US ‘affluenza’ teen wins Mexico deportation delay
An official at the National Migration Institute told AFP that lawyers for Ethan Couch, 18, had secured a court order to stop the deportation process for 72 hours.
The institute has yet to receive a similar petition for his mother, Tonya, who was detained with him this week, and if she fails to get one she will be deported later Wednesday, the official said.
Authorities in Texas say they hope that Couch, whose case became notorious because of his legal team’s “affluenza” defense, will face adult justice whenever he returns home. An arrest warrant was issued for his mother.
He and his mother are currently held at a migration facility in the western city of Guadalajara in Jalisco state.
Couch will be deported in 72 hours unless a judge grants him a longer stay, which would require authorities to hold him at a migration center until his case is resolved — in a legal process that can take months.
“He is obviously trying to delay his return to the United States,” the Mexican official said on condition of anonymity, adding that Couch has little chance of avoiding deportation.
“It was proven that they (Ethan and Tonya Couch) entered the country illegally,” the official said. “There are no precedents that would go in his favor.”
Richard Hunter, the chief deputy for the U.S. Marshals Service in the southern district of Texas, said the Couches were taken into custody after they failed to show proper documentation to a Mexican migration agent.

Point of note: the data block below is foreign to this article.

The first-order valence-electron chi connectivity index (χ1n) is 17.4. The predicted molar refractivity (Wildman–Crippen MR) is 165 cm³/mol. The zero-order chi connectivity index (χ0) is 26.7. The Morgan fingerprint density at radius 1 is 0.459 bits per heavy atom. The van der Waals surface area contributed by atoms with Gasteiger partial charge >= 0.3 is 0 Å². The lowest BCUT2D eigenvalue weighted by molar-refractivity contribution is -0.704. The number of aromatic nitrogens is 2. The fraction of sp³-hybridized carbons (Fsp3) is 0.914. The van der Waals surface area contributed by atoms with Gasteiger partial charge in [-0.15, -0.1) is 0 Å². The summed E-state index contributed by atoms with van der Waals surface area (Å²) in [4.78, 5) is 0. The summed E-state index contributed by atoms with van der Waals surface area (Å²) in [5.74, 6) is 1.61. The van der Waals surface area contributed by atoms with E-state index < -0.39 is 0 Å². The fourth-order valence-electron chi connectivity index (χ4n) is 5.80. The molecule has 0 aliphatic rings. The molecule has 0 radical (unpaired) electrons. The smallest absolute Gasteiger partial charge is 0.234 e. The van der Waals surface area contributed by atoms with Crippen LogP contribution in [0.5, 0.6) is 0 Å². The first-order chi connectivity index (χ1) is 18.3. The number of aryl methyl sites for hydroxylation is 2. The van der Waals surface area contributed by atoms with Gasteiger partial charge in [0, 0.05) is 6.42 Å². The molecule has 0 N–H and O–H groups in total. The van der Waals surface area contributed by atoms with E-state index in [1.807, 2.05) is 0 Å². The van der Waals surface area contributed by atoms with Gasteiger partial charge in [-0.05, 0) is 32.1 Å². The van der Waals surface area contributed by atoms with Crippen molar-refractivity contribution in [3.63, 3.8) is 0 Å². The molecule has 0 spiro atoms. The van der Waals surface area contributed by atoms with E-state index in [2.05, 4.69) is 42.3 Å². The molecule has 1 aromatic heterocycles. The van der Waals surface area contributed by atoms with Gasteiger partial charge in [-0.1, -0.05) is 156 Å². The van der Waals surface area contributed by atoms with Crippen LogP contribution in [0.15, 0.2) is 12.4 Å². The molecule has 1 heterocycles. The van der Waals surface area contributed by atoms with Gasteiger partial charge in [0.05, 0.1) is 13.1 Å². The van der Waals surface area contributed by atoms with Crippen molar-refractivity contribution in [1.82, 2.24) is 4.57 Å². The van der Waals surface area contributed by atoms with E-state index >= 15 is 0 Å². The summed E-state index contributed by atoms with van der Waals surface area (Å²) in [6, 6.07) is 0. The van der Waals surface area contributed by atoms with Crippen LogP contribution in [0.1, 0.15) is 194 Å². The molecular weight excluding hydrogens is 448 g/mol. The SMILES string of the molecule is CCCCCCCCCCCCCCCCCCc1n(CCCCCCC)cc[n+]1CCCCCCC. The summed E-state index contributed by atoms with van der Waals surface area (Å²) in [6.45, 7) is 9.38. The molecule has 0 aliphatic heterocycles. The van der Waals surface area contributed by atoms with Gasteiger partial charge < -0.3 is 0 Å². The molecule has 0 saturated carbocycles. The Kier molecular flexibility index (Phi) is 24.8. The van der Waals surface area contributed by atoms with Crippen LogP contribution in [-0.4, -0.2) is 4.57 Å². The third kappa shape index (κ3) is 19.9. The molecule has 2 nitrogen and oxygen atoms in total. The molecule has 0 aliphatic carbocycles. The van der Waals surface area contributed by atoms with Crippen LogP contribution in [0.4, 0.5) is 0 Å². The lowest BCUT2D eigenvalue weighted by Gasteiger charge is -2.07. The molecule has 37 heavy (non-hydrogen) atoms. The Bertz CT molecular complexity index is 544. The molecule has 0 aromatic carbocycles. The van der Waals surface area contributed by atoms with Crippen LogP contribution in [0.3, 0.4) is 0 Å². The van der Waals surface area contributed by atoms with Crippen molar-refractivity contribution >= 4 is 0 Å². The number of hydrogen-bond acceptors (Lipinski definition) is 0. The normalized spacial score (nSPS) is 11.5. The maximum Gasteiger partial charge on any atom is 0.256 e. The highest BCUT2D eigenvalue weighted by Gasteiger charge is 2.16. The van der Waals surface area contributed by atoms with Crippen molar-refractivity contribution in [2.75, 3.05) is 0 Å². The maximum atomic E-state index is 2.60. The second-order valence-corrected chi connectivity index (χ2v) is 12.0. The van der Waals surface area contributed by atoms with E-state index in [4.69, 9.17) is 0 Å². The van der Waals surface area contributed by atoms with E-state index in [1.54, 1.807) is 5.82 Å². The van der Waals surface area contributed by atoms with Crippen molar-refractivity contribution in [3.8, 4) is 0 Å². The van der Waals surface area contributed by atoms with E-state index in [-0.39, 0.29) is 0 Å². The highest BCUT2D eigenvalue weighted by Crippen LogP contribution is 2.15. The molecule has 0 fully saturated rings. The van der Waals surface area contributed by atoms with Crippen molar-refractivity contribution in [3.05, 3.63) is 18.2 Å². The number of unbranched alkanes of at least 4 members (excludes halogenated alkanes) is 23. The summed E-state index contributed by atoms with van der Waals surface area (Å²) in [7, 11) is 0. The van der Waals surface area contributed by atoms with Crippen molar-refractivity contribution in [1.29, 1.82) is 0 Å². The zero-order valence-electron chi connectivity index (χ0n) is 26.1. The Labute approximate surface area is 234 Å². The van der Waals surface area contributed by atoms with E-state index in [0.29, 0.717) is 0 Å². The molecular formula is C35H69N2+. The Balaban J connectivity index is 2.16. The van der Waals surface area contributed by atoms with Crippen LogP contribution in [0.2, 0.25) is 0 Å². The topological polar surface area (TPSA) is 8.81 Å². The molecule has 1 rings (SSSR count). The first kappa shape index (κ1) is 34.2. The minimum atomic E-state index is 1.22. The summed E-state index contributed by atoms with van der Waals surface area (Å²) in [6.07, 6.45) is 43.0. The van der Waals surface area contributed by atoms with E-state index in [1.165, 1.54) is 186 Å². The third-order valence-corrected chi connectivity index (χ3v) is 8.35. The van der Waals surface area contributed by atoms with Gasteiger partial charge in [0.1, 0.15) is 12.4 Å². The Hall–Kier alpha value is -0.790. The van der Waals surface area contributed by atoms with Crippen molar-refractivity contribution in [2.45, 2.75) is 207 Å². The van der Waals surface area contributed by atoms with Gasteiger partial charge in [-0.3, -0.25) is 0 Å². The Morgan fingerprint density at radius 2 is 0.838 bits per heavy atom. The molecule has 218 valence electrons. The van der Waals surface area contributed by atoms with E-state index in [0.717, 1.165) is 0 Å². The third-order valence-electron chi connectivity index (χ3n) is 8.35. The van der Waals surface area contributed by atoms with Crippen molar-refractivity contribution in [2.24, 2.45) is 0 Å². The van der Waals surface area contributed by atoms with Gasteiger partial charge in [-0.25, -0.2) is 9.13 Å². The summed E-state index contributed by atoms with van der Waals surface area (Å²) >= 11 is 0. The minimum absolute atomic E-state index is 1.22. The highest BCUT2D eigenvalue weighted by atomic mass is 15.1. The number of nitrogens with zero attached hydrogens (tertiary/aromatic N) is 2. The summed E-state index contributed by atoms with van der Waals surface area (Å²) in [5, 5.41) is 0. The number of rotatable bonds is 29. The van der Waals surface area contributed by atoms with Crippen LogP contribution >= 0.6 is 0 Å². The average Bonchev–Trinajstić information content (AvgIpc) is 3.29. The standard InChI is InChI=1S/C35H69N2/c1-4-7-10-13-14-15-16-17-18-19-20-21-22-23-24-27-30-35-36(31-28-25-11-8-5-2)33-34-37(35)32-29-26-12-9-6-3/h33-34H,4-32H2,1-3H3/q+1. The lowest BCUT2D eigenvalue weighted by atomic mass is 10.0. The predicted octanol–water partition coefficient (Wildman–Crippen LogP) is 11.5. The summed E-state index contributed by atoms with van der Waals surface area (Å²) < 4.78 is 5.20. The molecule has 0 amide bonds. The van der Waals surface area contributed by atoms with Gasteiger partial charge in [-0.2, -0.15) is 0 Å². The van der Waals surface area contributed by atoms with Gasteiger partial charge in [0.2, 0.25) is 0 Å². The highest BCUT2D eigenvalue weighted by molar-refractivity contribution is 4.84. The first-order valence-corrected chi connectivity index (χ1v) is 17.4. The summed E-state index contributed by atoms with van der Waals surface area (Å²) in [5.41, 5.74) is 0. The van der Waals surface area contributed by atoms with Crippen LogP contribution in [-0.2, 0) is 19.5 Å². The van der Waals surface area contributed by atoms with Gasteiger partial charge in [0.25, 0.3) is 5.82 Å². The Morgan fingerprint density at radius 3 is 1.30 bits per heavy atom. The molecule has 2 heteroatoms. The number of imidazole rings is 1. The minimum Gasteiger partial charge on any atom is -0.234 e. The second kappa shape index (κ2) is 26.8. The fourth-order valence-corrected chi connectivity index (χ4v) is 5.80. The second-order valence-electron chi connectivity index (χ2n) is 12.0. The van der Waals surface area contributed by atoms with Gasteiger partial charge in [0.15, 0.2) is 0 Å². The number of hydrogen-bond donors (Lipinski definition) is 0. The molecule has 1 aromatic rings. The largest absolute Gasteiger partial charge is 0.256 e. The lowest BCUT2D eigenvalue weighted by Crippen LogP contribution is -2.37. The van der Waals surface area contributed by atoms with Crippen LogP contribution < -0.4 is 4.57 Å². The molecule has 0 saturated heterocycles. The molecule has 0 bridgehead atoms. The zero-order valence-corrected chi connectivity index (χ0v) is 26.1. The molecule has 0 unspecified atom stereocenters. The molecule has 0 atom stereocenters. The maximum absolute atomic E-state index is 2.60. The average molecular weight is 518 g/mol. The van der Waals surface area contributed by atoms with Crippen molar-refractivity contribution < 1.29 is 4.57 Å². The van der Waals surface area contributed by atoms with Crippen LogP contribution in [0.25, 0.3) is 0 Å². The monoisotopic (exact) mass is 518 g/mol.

“We’re hopeful the Mexican immigration court will make a quick and decisive decision and return the Couches to America,” Hunter told reporters.
Ethan and Tonya Couch were detained on a street of the resort of Puerto Vallarta on Monday night. The son had dyed his blond hair and beard black.
In Texas, authorities said the pair had carefully planned their escape, even throwing “something almost akin to a going-away party.”
In 2013, the teen crashed his pickup into a group of pedestrians and another vehicle, leaving four dead and several seriously injured. Couch, who was 16 at the time, had a blood-alcohol level nearly three times the legal limit for an adult.
The son of millionaire parents made headlines during his trial when a psychologist testifying on his behalf claimed he suffered from “affluenza.”
The term, coined from affluence and influenza, implied that financial privilege made him unable to understand the consequences of his actions.
Couch pleaded guilty to intoxication manslaughter. Prosecutors had sought a 20-year prison term, but the court handed him a surprise sentence of mental health treatment and a decade of probation.
The leniency came as a shock to many Americans, especially after the teen expressed no remorse and did not spend a single night behind bars.
Couch disappeared earlier this month after he missed a mandatory meeting with his probation officer.
He apparently vanished after the emergence of a video showing Couch at a party taking part in a drinking game, which violated the terms of his probation.
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